I have invited people to “share your story” of a favorite elder on my blog. The question has then arisen. Who’s an elder?
The women in The Beauty of Aging Documentary Project were all over the age of 80. I considered them elders – not just because of their ages but also because of the wisdom, attitudes and wealth of life experiences they shared. Each in their own way had a gift to impart to others. Giving back and a social conscience were attributes of many of them.
Shirley Windward not only co-founded the Windward School, she was committed to helping young people find their voice through writing and believed and supported them along their journey. At an event at her school for her 90th birthday, many people gave testimonials of the incredible help and inspiration they received from Shirley.
Lavada Campbell loved being with young people and had a youthful spirit. She also liked giving advice and saw her role as being a helper to those in need. During our first interview with her for our film project, she frequently told my partner, Lisa Thompson Morrison, how she should proceed with her then boyfriend (now husband). Lavada considered herself to be an elder with wisdom to share.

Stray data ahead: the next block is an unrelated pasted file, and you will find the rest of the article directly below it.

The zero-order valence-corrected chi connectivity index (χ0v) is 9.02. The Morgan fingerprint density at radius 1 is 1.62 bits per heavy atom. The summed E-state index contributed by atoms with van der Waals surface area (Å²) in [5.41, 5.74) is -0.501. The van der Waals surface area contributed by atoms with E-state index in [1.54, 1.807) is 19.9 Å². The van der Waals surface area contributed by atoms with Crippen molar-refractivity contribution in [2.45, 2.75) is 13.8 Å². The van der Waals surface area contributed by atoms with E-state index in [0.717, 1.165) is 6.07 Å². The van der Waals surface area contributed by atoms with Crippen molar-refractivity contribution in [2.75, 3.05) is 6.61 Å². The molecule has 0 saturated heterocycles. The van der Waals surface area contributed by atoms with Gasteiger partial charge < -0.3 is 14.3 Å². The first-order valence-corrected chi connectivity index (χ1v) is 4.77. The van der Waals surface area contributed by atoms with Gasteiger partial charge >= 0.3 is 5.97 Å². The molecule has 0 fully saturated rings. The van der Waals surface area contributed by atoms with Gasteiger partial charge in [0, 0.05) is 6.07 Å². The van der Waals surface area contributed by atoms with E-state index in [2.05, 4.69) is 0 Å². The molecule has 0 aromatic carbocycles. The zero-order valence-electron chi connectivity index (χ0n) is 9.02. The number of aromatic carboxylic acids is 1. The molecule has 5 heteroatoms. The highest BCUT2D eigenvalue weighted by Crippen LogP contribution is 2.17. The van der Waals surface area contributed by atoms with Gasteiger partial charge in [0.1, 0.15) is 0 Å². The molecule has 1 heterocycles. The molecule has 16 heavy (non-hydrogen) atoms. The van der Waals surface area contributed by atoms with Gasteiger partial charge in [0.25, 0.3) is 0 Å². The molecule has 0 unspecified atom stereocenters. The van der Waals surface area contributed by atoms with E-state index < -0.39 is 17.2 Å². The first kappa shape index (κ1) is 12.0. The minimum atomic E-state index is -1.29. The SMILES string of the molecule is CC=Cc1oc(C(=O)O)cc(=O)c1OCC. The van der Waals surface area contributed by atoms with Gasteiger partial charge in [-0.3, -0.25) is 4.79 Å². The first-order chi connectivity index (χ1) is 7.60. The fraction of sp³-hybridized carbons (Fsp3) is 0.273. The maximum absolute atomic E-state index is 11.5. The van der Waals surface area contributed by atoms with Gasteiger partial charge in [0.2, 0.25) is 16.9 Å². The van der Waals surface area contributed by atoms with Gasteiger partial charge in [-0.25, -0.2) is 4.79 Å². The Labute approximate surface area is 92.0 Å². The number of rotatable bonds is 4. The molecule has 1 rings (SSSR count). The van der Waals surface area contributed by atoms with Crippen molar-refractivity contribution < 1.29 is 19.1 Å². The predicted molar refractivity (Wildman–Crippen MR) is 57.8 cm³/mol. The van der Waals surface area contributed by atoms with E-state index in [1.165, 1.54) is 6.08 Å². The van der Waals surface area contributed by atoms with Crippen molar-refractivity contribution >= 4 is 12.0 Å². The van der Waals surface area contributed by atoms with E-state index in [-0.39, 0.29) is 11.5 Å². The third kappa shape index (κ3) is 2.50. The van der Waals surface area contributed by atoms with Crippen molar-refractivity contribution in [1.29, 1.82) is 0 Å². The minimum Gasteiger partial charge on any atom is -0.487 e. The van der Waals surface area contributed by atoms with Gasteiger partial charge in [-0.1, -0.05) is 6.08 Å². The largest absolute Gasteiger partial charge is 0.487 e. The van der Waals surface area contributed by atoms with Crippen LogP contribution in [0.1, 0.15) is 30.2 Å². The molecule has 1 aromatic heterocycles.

Most everyone would consider Hedda Bolgar to be an elder – not only because she lived to be 103, but because of her incredible wisdom and generosity of spirit that she shared with so many people. Hedda once told me a story about a former client who called to talk to her many nights of the week despite no longer being a client. Hedda did not feel imposed upon but rather was glad to be able to give the gift of help.
In the life cycle, we often learn from people older than ourselves. At some point, we become the elder to younger people and hopefully impart and share our wisdom. I have found as well that I learn a lot from younger people. For instance my wise and gracious daughter, Jessica, is a teacher to me in many ways. I am so grateful for what I learn from her.
Do you consider yourself an elder? Who are the elders in your life?